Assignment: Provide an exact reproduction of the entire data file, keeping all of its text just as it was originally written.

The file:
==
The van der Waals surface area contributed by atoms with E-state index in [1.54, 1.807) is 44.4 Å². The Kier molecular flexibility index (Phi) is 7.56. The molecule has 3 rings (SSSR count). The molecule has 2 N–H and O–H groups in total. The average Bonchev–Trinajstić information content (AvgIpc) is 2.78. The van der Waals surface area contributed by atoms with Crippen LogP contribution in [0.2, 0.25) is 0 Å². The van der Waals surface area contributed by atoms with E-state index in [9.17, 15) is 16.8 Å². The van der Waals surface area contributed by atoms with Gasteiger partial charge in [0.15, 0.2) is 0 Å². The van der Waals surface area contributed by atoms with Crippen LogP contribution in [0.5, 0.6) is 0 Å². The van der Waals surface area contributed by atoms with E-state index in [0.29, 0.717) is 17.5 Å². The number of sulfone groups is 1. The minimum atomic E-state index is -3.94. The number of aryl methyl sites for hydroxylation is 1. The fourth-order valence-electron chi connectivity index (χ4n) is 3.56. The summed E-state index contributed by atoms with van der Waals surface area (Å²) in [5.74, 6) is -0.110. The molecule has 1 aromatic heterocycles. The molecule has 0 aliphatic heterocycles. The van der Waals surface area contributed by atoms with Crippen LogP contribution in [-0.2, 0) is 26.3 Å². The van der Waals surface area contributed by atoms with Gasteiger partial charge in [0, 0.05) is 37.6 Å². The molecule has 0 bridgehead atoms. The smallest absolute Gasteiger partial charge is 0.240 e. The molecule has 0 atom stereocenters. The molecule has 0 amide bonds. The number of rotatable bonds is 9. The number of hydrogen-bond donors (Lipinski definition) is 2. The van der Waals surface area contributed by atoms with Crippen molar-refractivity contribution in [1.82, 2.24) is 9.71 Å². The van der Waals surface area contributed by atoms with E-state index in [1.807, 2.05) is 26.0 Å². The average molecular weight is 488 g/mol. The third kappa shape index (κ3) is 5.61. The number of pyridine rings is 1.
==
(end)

The van der Waals surface area contributed by atoms with E-state index in [1.54, 1.807) is 44.4 Å². The Kier molecular flexibility index (Phi) is 7.56. The molecule has 3 rings (SSSR count). The molecule has 2 N–H and O–H groups in total. The average Bonchev–Trinajstić information content (AvgIpc) is 2.78. The van der Waals surface area contributed by atoms with Crippen LogP contribution in [0.2, 0.25) is 0 Å². The van der Waals surface area contributed by atoms with E-state index in [9.17, 15) is 16.8 Å². The van der Waals surface area contributed by atoms with Gasteiger partial charge in [0.15, 0.2) is 0 Å². The van der Waals surface area contributed by atoms with Crippen LogP contribution in [0.5, 0.6) is 0 Å². The van der Waals surface area contributed by atoms with E-state index in [0.29, 0.717) is 17.5 Å². The number of sulfone groups is 1. The minimum atomic E-state index is -3.94. The number of aryl methyl sites for hydroxylation is 1. The fourth-order valence-electron chi connectivity index (χ4n) is 3.56. The summed E-state index contributed by atoms with van der Waals surface area (Å²) in [5.74, 6) is -0.110. The molecule has 1 aromatic heterocycles. The molecule has 0 aliphatic heterocycles. The van der Waals surface area contributed by atoms with Crippen LogP contribution in [-0.2, 0) is 26.3 Å². The van der Waals surface area contributed by atoms with Gasteiger partial charge in [0, 0.05) is 37.6 Å². The molecule has 0 bridgehead atoms. The smallest absolute Gasteiger partial charge is 0.240 e. The molecule has 0 atom stereocenters. The molecule has 0 amide bonds. The number of rotatable bonds is 9. The number of hydrogen-bond donors (Lipinski definition) is 2. The van der Waals surface area contributed by atoms with Crippen molar-refractivity contribution in [1.82, 2.24) is 9.71 Å². The van der Waals surface area contributed by atoms with E-state index in [1.807, 2.05) is 26.0 Å². The average molecular weight is 488 g/mol. The third kappa shape index (κ3) is 5.61. The number of pyridine rings is 1.